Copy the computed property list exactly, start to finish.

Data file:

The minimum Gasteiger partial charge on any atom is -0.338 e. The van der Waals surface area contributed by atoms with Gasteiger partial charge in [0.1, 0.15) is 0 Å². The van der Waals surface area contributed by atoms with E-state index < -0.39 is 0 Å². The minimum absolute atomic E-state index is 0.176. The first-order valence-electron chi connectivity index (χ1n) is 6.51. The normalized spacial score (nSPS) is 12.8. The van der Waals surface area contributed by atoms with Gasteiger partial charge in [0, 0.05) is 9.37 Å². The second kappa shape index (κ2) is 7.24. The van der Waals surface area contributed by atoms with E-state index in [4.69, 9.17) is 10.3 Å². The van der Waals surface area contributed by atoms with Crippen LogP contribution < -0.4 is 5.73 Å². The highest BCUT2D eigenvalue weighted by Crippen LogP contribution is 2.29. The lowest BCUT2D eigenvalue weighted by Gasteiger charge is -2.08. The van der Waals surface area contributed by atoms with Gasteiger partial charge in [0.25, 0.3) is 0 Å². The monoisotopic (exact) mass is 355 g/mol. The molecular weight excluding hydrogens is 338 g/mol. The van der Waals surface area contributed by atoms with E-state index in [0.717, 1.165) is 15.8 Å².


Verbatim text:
The minimum Gasteiger partial charge on any atom is -0.338 e. The van der Waals surface area contributed by atoms with Gasteiger partial charge in [0.1, 0.15) is 0 Å². The van der Waals surface area contributed by atoms with E-state index < -0.39 is 0 Å². The minimum absolute atomic E-state index is 0.176. The first-order valence-electron chi connectivity index (χ1n) is 6.51. The normalized spacial score (nSPS) is 12.8. The van der Waals surface area contributed by atoms with Gasteiger partial charge in [0, 0.05) is 9.37 Å². The second kappa shape index (κ2) is 7.24. The van der Waals surface area contributed by atoms with E-state index in [4.69, 9.17) is 10.3 Å². The van der Waals surface area contributed by atoms with Crippen LogP contribution < -0.4 is 5.73 Å². The highest BCUT2D eigenvalue weighted by Crippen LogP contribution is 2.29. The lowest BCUT2D eigenvalue weighted by Gasteiger charge is -2.08. The van der Waals surface area contributed by atoms with Gasteiger partial charge in [0.25, 0.3) is 0 Å². The monoisotopic (exact) mass is 355 g/mol. The molecular weight excluding hydrogens is 338 g/mol. The van der Waals surface area contributed by atoms with E-state index in [0.717, 1.165) is 15.8 Å².